To finalize the concrete, I dip a paintbrush into my plate with the black wash and then into real dirt. This dirt is brushed over the entire casting making it nice and muddy. A paper towel is used to dab and massage the dirt into the cracks and to remove all extra dirt. I add as many coats as needed.

Now that the dirt is dry, I am going to add some additional dirt effects to vary the colors by using AK-Interactive’s Dirt Effects. I mix the color in with some paint thinner and dab it onto my casting with a paper towel and let it dry.

AK-Interactive’s Tank Track wash to add light streaks of rust on the face and sides of the casting and when dry, seal the entire casting.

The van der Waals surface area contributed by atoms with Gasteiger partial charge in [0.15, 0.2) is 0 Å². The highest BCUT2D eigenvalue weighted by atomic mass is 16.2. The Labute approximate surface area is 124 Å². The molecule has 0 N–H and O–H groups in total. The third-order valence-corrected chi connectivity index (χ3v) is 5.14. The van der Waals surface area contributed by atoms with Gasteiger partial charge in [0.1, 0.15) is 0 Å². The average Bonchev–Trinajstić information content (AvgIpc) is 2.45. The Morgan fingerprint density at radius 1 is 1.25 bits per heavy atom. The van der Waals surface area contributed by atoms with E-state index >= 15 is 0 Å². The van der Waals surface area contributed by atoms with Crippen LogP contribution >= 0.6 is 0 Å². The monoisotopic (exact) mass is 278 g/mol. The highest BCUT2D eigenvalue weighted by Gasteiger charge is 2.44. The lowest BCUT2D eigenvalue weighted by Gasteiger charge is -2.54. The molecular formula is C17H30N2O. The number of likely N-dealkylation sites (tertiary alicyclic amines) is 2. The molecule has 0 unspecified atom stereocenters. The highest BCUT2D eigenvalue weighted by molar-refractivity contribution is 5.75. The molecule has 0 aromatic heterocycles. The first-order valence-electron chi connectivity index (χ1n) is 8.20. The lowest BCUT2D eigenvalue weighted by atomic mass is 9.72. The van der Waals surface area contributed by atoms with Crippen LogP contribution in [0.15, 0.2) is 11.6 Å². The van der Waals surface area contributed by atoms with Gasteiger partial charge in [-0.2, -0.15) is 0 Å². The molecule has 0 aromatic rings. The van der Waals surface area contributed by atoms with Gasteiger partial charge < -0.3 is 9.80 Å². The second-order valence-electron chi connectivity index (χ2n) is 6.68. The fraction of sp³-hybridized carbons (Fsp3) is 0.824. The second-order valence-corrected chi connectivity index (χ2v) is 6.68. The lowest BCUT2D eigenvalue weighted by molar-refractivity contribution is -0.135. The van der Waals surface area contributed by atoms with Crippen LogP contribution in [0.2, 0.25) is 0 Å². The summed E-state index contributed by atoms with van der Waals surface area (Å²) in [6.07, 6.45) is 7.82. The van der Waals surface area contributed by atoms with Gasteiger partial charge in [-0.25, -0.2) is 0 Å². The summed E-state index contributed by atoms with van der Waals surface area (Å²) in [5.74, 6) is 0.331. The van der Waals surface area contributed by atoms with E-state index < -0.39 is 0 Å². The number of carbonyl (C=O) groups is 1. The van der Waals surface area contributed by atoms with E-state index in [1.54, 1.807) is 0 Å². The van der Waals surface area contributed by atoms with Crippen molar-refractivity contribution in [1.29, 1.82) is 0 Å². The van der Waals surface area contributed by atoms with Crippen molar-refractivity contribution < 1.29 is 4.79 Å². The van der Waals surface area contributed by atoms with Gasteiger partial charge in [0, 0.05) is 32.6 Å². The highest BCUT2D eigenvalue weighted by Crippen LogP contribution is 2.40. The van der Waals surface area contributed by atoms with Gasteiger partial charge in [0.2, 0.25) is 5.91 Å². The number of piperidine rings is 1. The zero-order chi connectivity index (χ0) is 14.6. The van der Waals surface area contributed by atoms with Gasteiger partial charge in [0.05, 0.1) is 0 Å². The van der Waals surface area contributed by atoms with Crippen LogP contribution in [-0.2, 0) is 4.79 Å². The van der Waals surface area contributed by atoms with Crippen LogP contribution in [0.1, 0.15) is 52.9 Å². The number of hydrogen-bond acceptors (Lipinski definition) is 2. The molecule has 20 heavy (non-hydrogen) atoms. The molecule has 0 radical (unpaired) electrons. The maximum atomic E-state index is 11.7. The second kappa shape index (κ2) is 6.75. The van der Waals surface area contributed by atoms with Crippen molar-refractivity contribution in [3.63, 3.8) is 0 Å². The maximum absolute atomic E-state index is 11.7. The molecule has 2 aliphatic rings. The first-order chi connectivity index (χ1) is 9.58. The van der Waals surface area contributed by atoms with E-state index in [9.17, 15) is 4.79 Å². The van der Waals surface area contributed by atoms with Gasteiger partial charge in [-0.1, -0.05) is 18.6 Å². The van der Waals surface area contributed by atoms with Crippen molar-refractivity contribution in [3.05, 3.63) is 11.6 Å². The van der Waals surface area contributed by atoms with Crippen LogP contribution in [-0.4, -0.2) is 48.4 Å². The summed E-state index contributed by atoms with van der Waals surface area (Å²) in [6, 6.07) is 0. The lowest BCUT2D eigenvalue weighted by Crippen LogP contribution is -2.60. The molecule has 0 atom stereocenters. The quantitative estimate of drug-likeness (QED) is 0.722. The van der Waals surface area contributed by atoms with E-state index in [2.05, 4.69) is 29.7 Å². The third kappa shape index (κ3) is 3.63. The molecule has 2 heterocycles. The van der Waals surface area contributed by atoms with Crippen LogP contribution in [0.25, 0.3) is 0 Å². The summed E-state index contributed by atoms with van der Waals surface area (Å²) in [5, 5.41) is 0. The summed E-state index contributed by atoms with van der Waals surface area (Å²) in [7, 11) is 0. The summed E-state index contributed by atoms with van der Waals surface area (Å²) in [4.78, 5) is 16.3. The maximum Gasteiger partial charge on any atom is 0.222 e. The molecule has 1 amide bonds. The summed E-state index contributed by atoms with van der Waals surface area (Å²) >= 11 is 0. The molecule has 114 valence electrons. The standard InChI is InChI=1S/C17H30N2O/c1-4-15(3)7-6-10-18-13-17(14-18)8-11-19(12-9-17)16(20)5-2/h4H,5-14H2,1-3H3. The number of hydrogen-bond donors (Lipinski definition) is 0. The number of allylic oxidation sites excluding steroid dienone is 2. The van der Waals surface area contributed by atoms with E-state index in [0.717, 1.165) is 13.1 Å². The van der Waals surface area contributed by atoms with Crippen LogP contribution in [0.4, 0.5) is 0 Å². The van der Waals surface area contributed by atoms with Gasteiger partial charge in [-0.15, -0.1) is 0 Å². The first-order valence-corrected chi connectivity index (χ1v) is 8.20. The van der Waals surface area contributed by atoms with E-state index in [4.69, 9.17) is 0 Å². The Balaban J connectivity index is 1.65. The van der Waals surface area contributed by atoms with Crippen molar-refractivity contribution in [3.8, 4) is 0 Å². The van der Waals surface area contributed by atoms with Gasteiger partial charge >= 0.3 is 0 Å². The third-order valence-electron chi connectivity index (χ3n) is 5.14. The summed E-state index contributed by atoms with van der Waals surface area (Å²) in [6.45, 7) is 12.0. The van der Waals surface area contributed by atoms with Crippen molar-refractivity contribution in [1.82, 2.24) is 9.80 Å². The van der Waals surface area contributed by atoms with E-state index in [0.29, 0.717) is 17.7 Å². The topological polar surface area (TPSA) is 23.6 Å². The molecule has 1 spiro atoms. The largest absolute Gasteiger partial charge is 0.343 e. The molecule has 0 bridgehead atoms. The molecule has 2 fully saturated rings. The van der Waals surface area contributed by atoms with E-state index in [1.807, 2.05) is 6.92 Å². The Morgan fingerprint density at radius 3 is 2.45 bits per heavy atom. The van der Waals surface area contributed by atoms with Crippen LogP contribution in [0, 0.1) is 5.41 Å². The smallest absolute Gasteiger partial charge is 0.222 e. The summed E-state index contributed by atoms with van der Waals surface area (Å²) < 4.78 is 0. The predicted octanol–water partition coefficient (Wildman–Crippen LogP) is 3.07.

Distressed Concrete

Now, I will take that process a step further and show you how to make concrete that is in need of repair and falling apart. To begin, I once again start with my frame. In this case railroad ties which have been distress to show wood grain which will transfer to my plaster casting when removed from the mold.

As I’m mixing my plaster and sifted sand mix, I grab some of the unsifted sand and place it in a corner of the mold. Don’t worry about the chunks of rock in the sand, these will help your weathering process in the coming steps.

Once your plaster is mixed, pore it into the mold.

Interior Details

If you’ve work with real concrete in the past, you will know that most of the concrete we see is reinforced with steel rebar. This helps to add strength and is often overlook in our models. Spacing of your rebar is dependent on the size of the concrete slab, usually 10” – 16” on center. If you want to take your detail even further, visit which you will be able to calculate the prototypical spacing for your project.